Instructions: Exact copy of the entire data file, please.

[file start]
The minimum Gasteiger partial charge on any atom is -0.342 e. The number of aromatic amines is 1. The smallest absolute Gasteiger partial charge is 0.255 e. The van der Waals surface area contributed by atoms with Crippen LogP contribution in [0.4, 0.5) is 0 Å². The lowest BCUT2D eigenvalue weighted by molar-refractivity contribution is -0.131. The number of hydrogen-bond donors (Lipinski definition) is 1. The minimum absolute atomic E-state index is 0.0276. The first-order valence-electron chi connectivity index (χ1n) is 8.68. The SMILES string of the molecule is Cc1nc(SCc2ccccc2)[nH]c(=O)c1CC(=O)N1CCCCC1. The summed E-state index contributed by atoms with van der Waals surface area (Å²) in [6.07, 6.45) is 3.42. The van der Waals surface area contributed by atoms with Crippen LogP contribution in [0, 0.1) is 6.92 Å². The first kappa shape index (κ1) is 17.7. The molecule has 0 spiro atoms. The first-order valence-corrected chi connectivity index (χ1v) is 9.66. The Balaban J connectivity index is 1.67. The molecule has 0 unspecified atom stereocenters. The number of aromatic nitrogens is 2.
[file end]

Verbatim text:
The minimum Gasteiger partial charge on any atom is -0.342 e. The number of aromatic amines is 1. The smallest absolute Gasteiger partial charge is 0.255 e. The van der Waals surface area contributed by atoms with Crippen LogP contribution in [0.4, 0.5) is 0 Å². The lowest BCUT2D eigenvalue weighted by molar-refractivity contribution is -0.131. The number of hydrogen-bond donors (Lipinski definition) is 1. The minimum absolute atomic E-state index is 0.0276. The first-order valence-electron chi connectivity index (χ1n) is 8.68. The SMILES string of the molecule is Cc1nc(SCc2ccccc2)[nH]c(=O)c1CC(=O)N1CCCCC1. The summed E-state index contributed by atoms with van der Waals surface area (Å²) in [6.07, 6.45) is 3.42. The van der Waals surface area contributed by atoms with Crippen LogP contribution in [0, 0.1) is 6.92 Å². The first kappa shape index (κ1) is 17.7. The molecule has 0 spiro atoms. The first-order valence-corrected chi connectivity index (χ1v) is 9.66. The Balaban J connectivity index is 1.67. The molecule has 0 unspecified atom stereocenters. The number of aromatic nitrogens is 2.